Sunday, 20 March 2016

Repairing Winter's ravages

Several plants have succumbed to winter frosts so I've grubbed them out and will take the opportunity to make a few alterations. A rose has been given the heave-ho; it was planted last spring and turned out to be unscented and very thorny. Not the sort of rose I would choose, so was it mis-labelled I wonder? I have replaced it with the ferny-leaved Rosa 'Canary Bird'. I have also planted a specimen of 'Variegata di Bologna', rather a spectacular rose which I may also train as a climber.
Tristagma uniflorum in our garden at Stefen Hill,
Daventry. 24 March, 2016

We are plagued in our front garden by Tristagma uniflorum. I certainly didn't introduce it and it must have been a component of the weedy turf which covered this area when we moved in some eighteen months ago. A combination of grubbing out with a trowel and the judicious application of a weedkiller has removed most of it but I suspect it hasn't been completely eradicated. A distinct onion smell to the bruised leaves shows its relationship to Alliums.

Common Stork's Bill? If so it is certainly a robust
specimen. Stefen Hill, Daventry. 28 March, 2016

I have been puzzled by a species of Erodium which has cropped up in a tub. A careful examination has led me to identify it as Common Stork's Bill, Erodium cicutarium. This is normally found as a rather small plant in dry soil at road sides or in turf but here it is very robust, perhaps because it has found a home in rich compost. It is certainly atypical.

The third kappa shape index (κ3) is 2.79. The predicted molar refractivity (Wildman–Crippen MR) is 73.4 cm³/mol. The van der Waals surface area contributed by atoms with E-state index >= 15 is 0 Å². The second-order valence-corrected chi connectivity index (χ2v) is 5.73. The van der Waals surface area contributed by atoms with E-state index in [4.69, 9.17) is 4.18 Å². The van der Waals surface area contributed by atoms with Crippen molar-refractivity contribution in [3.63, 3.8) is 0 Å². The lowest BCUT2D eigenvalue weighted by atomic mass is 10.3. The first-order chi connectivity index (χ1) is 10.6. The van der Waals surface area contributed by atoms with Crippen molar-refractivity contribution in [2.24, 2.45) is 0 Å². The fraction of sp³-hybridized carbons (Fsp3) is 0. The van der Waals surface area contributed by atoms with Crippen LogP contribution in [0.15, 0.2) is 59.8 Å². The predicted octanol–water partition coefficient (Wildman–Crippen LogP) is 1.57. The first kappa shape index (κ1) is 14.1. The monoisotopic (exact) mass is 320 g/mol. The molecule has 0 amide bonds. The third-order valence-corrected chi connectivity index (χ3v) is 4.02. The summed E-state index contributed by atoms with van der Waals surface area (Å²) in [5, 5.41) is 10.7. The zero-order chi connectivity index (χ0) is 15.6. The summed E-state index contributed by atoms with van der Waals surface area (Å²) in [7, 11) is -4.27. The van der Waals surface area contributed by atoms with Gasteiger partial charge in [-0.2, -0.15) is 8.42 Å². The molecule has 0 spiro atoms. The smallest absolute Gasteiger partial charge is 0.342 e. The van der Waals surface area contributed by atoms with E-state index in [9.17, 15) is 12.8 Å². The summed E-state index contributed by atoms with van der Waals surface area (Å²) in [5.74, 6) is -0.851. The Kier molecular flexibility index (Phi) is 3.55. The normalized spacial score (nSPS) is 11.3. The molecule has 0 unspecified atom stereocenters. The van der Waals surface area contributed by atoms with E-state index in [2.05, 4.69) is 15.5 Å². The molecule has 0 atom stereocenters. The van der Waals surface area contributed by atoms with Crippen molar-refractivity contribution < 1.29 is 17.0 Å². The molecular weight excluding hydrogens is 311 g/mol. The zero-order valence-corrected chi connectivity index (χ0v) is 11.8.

Erodium species nearly always have leaves with some
form of pinnate structure. Stefen Hill. 28 March, 2016 

Erodiums are very closely related to geraniums and indeed often grow in similar areas as the Dove's Foot Cranesbill, Geranium molle. But Erodium species have pinnately compound leaves, here seen sprawling across a paving slab and looking rather fern-like.

Geraniums (and I refer to true Geraniums and not Pelargoniums) have palmate leaves (think Horse Chestnut leaves) but the flowers are very similar.

My Lewisia hybrid has survived! Stefen Hill, Daventry.
29 March, 2016

My Lewisia has come through unscathed. In my copy of Anna Griffith's book, 'Collins Guide to Alpines' I read: 'They show a great tendency to hybridise...' and '...are usually overwintered under glass'. I have the 1985 edition but things have clearly changed. We know our winters are now milder and over the last three decades hardier strains may have been selected. I can now risk growing more.

(I am now getting to grips with my new computer and, after making the air blue on a number of occasions, I can - hopefully - resume regular blogging.)

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